6 Police Officers Suspended as Baltimore Officials Promise to Investigate Death of Freddie Gray

Protesters on Monday in Baltimore after the death of a man who had been tackled by the police. (PHOTO CREDIT: Matt Roth for The New York Times)
Protesters on Monday in Baltimore after the death of a man who had been tackled by the police. (PHOTO CREDIT: Matt Roth for The New York Times)

Six police officers have been suspended and officials said Monday that they were changing police procedures as they investigated the death of Freddie Gray, a 25-year-old black man who was rushed to the hospital with a severed spinal cord after being chased and tackled by officers.

With the city on edge after days of protests that continued Monday evening, Mayor Stephanie Rawlings-Blake and Police Commissioner Anthony W. Batts appeared at a news conference and appealed for continued calm. Mr. Batts said the Police Department would wrap up its inquiry on May 1, though investigators said they still do not understand precisely how — or when — Mr. Gray was injured.

“We have no evidence — physical, video or statements — of any use of force,” the deputy police commissioner, Jerry Rodriguez, said at the news conference. “He did suffer a very tragic injury to his spinal cord, which resulted in his death. What we don’t know, and what we need to get to, is how that injury occurred.”

Mr. Gray died Sunday, a week after his arrest. Witnesses captured parts of his encounter with the police on a cellphone video, in which screams can be heard as officers drag him into a transport van. An autopsy showed no wounds, except for the severed spinal cord, and the videos do not show the police acting forcefully.

Mr. Batts, however, conceded that officers had been slow to recognize that Mr. Gray, who apparently had asthma, needed medical attention; before he was put in the van, he asked for his inhaler, which he did not have with him.

“We should have probably asked for paramedics” sooner, the commissioner said. He added that his department had already begun changing policies governing the transport of suspects, and the care of people who require medical attention while in police custody.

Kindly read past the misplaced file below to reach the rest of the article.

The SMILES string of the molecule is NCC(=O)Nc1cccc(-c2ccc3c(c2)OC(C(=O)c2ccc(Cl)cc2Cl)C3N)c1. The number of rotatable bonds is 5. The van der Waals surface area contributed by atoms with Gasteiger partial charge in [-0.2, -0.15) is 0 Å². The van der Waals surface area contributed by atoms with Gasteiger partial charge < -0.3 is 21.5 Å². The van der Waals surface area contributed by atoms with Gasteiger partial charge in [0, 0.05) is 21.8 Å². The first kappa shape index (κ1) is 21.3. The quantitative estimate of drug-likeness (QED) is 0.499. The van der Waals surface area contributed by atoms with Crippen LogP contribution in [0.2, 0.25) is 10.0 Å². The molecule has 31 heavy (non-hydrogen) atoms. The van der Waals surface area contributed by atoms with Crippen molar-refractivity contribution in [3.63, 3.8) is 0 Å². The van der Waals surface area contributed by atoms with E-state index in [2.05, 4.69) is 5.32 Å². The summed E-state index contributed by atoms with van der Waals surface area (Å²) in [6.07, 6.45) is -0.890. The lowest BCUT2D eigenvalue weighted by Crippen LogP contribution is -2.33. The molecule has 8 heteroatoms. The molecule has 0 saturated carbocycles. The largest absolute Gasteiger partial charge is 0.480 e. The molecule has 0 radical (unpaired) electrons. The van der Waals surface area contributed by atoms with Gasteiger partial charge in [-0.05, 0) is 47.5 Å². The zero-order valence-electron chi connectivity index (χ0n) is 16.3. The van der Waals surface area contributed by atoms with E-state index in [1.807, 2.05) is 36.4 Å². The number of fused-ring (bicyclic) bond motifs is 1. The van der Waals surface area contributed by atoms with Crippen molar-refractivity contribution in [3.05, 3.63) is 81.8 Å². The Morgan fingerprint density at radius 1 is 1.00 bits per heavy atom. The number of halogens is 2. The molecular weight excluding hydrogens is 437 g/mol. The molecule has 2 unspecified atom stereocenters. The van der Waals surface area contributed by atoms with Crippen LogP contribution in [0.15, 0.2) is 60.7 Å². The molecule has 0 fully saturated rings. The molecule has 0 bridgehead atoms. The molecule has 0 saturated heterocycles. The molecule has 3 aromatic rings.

The officers involved were suspended with pay pending the outcome of the investigation.

The death of Mr. Gray came amid growing national outrage over police treatment of black men, and questions about why officers are so rarely prosecuted. In Michigan on Monday, a police officer in the Detroit suburb of Inkster was charged with mistreatment of a prisoner and assault, both felonies, in connection with a January traffic stop in which he hauled a man out of his car and repeatedly punched him in the head. Also on Monday, a Los Angeles police officer was charged with assault under the color of authority against a black man who had surrendered to the police and was lying on the ground.

Here in Maryland, where both Ms. Rawlings-Blake and Mr. Batts offered condolences to the Gray family, Mr. Batts said his department would refer its findings to the state’s attorney for Baltimore, Marilyn J. Mosby, for possible prosecution. Ms. Mosby said in a statement that her office had “dedicated all its existing resources to independently investigate this matter to determine whether criminal charges will be brought.”

Police officers filed court documents on Monday saying Mr. Gray had been arrested “without force or incident.” The documents show that Mr. Gray had been carrying a switchblade, but Ms. Rawlings-Blake said she wanted to put to rest any rumors that this was the reason officers pursued Mr. Gray.

“We know that having a knife is not necessarily a crime,” the mayor said.

According to a detailed timeline presented Monday by the deputy commissioner, Mr. Rodriguez, a police lieutenant made eye contact with Mr. Gray shortly before 8:40 a.m. on April 12 in a neighborhood on the west side of the city known for drug dealing. When Mr. Gray ran away, three officers on bicycles pursued him; they caught him and restrained him on the ground.

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SOURCE: NY Times, Sheryl Stolberg

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